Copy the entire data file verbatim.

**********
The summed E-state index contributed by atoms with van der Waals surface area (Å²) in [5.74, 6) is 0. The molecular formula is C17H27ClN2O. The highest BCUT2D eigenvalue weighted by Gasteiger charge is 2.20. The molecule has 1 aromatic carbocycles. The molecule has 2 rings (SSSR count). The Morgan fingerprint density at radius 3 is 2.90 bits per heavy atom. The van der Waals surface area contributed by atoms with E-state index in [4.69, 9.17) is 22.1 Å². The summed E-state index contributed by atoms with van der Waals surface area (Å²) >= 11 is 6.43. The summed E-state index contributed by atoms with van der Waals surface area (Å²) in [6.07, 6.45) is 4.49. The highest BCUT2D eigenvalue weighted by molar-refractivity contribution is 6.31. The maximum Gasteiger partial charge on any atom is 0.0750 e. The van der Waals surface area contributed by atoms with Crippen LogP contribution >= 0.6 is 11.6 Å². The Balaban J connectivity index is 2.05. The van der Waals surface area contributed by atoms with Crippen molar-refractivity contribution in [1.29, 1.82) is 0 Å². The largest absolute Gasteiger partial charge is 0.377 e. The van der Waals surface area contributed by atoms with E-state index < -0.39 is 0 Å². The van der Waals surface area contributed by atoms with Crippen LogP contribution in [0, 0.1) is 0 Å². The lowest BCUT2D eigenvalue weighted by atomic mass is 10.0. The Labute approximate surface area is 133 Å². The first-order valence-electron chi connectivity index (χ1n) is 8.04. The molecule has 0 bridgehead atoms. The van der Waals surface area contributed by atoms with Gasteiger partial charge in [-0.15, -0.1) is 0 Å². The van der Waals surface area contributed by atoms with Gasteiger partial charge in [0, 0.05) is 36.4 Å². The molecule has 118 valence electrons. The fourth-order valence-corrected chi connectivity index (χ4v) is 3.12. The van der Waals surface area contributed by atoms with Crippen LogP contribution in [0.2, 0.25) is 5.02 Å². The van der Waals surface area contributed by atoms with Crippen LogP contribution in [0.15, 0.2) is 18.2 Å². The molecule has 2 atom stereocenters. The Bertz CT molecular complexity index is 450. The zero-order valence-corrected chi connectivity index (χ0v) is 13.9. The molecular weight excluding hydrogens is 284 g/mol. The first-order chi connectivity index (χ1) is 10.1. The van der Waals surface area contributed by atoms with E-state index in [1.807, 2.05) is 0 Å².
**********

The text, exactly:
The summed E-state index contributed by atoms with van der Waals surface area (Å²) in [5.74, 6) is 0. The molecular formula is C17H27ClN2O. The highest BCUT2D eigenvalue weighted by Gasteiger charge is 2.20. The molecule has 1 aromatic carbocycles. The molecule has 2 rings (SSSR count). The Morgan fingerprint density at radius 3 is 2.90 bits per heavy atom. The van der Waals surface area contributed by atoms with E-state index in [4.69, 9.17) is 22.1 Å². The summed E-state index contributed by atoms with van der Waals surface area (Å²) >= 11 is 6.43. The summed E-state index contributed by atoms with van der Waals surface area (Å²) in [6.07, 6.45) is 4.49. The highest BCUT2D eigenvalue weighted by molar-refractivity contribution is 6.31. The maximum Gasteiger partial charge on any atom is 0.0750 e. The van der Waals surface area contributed by atoms with Crippen LogP contribution >= 0.6 is 11.6 Å². The Balaban J connectivity index is 2.05. The van der Waals surface area contributed by atoms with Crippen molar-refractivity contribution in [1.29, 1.82) is 0 Å². The largest absolute Gasteiger partial charge is 0.377 e. The van der Waals surface area contributed by atoms with E-state index < -0.39 is 0 Å². The van der Waals surface area contributed by atoms with Crippen LogP contribution in [0, 0.1) is 0 Å². The lowest BCUT2D eigenvalue weighted by atomic mass is 10.0. The Labute approximate surface area is 133 Å². The first-order valence-electron chi connectivity index (χ1n) is 8.04. The molecule has 0 bridgehead atoms. The van der Waals surface area contributed by atoms with Gasteiger partial charge in [-0.15, -0.1) is 0 Å². The van der Waals surface area contributed by atoms with Gasteiger partial charge in [0, 0.05) is 36.4 Å². The molecule has 118 valence electrons. The fourth-order valence-corrected chi connectivity index (χ4v) is 3.12. The van der Waals surface area contributed by atoms with Crippen LogP contribution in [0.2, 0.25) is 5.02 Å². The van der Waals surface area contributed by atoms with Crippen LogP contribution in [0.15, 0.2) is 18.2 Å². The molecule has 2 atom stereocenters. The Bertz CT molecular complexity index is 450. The zero-order valence-corrected chi connectivity index (χ0v) is 13.9. The molecular weight excluding hydrogens is 284 g/mol. The first-order chi connectivity index (χ1) is 10.1. The van der Waals surface area contributed by atoms with E-state index in [1.807, 2.05) is 0 Å².